Directing TV Means Less Creative Freedom, but These Filmmakers Have Never Been Happier (Column)

It might seem counterintuitive to make the case for filmmaking as a career when so much about the profession can sound like a charity case.

The money is in TV, and its so-called Golden Age provides golden opportunities.

I may advocate for the success of original cinematic feats like “The Northman,” but will just as easily admit that “Atlanta” and “Barry” are among the most satisfying cultural achievements to come out this month.Still, cautionary tales abound.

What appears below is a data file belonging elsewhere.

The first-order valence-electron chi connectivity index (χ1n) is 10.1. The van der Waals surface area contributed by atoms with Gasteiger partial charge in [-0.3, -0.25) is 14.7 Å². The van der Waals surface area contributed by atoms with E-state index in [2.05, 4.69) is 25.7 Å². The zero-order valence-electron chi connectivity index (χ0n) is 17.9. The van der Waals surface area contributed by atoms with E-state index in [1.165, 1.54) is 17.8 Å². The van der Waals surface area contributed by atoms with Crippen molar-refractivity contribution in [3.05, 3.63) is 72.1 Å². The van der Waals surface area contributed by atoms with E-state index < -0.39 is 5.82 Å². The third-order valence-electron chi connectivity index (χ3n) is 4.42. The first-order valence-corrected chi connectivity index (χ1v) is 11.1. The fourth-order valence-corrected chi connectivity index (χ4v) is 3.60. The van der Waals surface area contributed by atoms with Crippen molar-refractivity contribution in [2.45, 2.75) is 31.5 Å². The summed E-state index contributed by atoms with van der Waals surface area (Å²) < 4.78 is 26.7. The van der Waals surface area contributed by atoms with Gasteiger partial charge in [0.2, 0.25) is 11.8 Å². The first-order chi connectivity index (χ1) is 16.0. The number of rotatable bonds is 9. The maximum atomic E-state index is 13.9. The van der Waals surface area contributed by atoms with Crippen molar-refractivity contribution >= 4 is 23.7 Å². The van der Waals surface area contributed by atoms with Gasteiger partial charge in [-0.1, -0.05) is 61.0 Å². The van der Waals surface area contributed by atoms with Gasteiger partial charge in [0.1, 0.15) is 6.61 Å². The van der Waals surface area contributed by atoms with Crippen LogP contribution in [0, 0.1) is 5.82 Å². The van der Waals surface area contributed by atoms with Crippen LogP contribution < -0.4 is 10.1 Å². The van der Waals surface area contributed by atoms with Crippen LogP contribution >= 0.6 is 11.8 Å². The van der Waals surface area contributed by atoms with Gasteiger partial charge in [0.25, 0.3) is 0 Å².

This week, news broke that Amy Seimetz “exited” as the director of “The Idol,” the new HBO series co-produced and starring Abel Tesfaye, otherwise known as The Weeknd.

As usual, there’s more to this story, and it speaks volumes about how the layers of creative control differ in TV.I’m told that Seimetz had already directed about four episodes of the six-episode series and adapted the show to her loose, exploratory approach.

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